Fifty-five years ago this week I flew from Philadelphia to Dallas to become a student at Dallas Theological Seminary and enter into the great adventure that transformed me from a rough edged kid into a pastor, professor, and mentor. Amazing! So many rough edges remain, but grace has worked through them despite my flaws.
Three influences at Dallas Theological Seminary (DTS) laid the foundation for God’s grace in me, and I want to celebrate these influences for His glory…
1. My fellow students, peers who taught more than anyone else, perhaps in all my life.
I sat in the classroom with some of the most ordinary extra-ordinary men (we were only men then) I ever met. Graduates of Yale and Princeton, ex-football players in the Pac 10 Conference, a one-time UCLA basketball player under John Wooden, guys who had been in the military and business, the past president of the student body of the University of Colorado, perhaps the classiest man I ever met. We were from the northeast and the northwest, southern California and the Deep South, the upper Midwest and the southwest, every part of the US.
For a guy from urban, factory-filled Philadelphia, it was an education just to listen to them talk. I had never been in a real restaurant until I came to DTS, but my first Sunday in Dallas I went out for lunch with a bunch of fraternity guys from UCLA. Amazing! I took classes with future college and seminary professors, seminary presidents, missions leaders, world changers, difference-making pastors, spiritual leaders, thought leaders.
Chuck Swindoll, Erwin Lutzer, Don Sunukjian, Joe Stowell, Dave Jeremiah—all were part of the student body during my time at DTS. Some of my peers failed later in life, one committed suicide, some wandered theologically, but they were still the greatest ordinary extra-ordinary guys I ever met.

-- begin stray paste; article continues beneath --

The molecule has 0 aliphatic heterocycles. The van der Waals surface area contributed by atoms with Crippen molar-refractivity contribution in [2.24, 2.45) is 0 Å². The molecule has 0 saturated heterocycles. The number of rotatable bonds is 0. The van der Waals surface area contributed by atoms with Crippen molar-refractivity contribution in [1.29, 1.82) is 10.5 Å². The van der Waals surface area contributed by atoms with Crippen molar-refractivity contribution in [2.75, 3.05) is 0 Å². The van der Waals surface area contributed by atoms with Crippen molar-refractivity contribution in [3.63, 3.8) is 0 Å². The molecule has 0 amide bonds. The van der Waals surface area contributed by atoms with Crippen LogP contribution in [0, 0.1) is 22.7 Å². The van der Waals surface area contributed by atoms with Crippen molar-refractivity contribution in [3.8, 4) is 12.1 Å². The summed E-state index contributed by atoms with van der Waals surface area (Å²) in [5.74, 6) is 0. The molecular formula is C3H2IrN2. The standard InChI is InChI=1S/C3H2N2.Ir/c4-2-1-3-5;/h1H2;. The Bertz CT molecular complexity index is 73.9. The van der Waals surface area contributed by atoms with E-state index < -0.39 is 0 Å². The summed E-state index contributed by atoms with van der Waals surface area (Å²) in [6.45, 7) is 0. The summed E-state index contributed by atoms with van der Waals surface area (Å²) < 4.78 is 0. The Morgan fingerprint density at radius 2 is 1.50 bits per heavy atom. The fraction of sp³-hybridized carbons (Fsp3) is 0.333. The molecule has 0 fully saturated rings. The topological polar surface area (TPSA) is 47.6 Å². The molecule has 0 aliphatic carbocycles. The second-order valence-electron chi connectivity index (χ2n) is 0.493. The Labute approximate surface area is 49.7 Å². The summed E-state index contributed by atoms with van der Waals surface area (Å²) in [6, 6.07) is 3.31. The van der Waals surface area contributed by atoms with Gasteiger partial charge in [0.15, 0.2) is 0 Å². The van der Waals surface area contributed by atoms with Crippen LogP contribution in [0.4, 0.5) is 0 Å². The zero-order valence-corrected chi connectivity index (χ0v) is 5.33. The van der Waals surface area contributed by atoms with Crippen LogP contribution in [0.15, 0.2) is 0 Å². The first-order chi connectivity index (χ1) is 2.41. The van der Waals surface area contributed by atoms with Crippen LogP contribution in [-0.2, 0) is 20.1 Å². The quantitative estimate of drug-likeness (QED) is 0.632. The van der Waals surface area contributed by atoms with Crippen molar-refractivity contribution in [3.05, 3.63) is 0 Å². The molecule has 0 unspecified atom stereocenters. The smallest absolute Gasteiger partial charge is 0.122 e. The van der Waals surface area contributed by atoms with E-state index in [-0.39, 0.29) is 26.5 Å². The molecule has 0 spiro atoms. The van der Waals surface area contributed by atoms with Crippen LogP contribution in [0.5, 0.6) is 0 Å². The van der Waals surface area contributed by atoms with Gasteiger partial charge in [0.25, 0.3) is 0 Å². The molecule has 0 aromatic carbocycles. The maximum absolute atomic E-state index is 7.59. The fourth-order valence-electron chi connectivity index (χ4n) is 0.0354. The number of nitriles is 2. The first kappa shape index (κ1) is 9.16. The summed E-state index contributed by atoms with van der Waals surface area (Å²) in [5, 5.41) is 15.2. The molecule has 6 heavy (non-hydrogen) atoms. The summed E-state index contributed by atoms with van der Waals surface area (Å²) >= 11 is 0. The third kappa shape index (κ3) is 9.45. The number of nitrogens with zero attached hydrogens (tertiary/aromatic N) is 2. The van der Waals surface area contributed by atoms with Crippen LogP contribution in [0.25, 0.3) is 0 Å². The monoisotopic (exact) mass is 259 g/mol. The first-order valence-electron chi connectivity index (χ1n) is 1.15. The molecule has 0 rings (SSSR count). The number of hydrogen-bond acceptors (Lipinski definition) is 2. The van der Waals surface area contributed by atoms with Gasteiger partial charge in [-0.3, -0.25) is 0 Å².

2. The DTS curriculum that framed my mind.
It may seem strange that I should single out the curriculum, but I think it is the curriculum more than anything else that makes DTS what it is. Formed by Lewis Sperry Chafer, the founder of DTS, a non-theologian who became a Bible teacher against his will, an unqualified man if there ever was one, to whom God gave the vision of a different kind of seminary, one in which the Bible would be the curriculum and the leader’s spiritual life would be the central concern. And he did it!
He developed a curriculum that accomplished those aims. It was that curriculum that created the framework for my inescapable commitment to Scripture as the core of my life. It is that curriculum, I am convinced, that enabled me to become a church planter and pastor, a seminary professor, and an international teacher and mentor.
How amazing can it be that a twenty-one year old kid from a family where no one graduated from high school, a neighborhood where no one went to college, and a life where no one traveled more than 100 miles from home, would go on to graduate school and a worldwide ministry! And that curriculum formed the DNA of all I am.
3. The faculty that influenced me.
Howard Hendricks, who also came from my Philadelphia neighborhood and talked about things I never heard before: Bible study methods, making disciples, leadership, the Christian home, and who opened up opportunities I would never have had otherwise.
Haddon Robinson, from the slums of Hell’s Kitchen in New York City, who showed me things about preaching I never knew existed.
Charles Ryrie, a banker’s son from southern Illinois, who forced me to think and define words and become specific about truth.
S. Lewis Johnson, a Southern gentleman and one-time insurance salesman, a brilliant exegete who showed me how to handle the text and discover truth—an amazing group of diverse and transformative men. How I wish I could sit at their feet once again. I can never get too old to learn from them.
Is Dallas Seminary a perfect place? Absolutely not! Is Dallas Seminary a blessed place? Absolutely yes! And fifty-five years ago this week I flew from Philadelphia to become a student at Dallas Theological Seminary and enter into a life I could never have planned or imagined. Praise God with me.
From "Fifty-Five Years Ago this Week: the Beginning of it All" on www.leaderformation.org/blog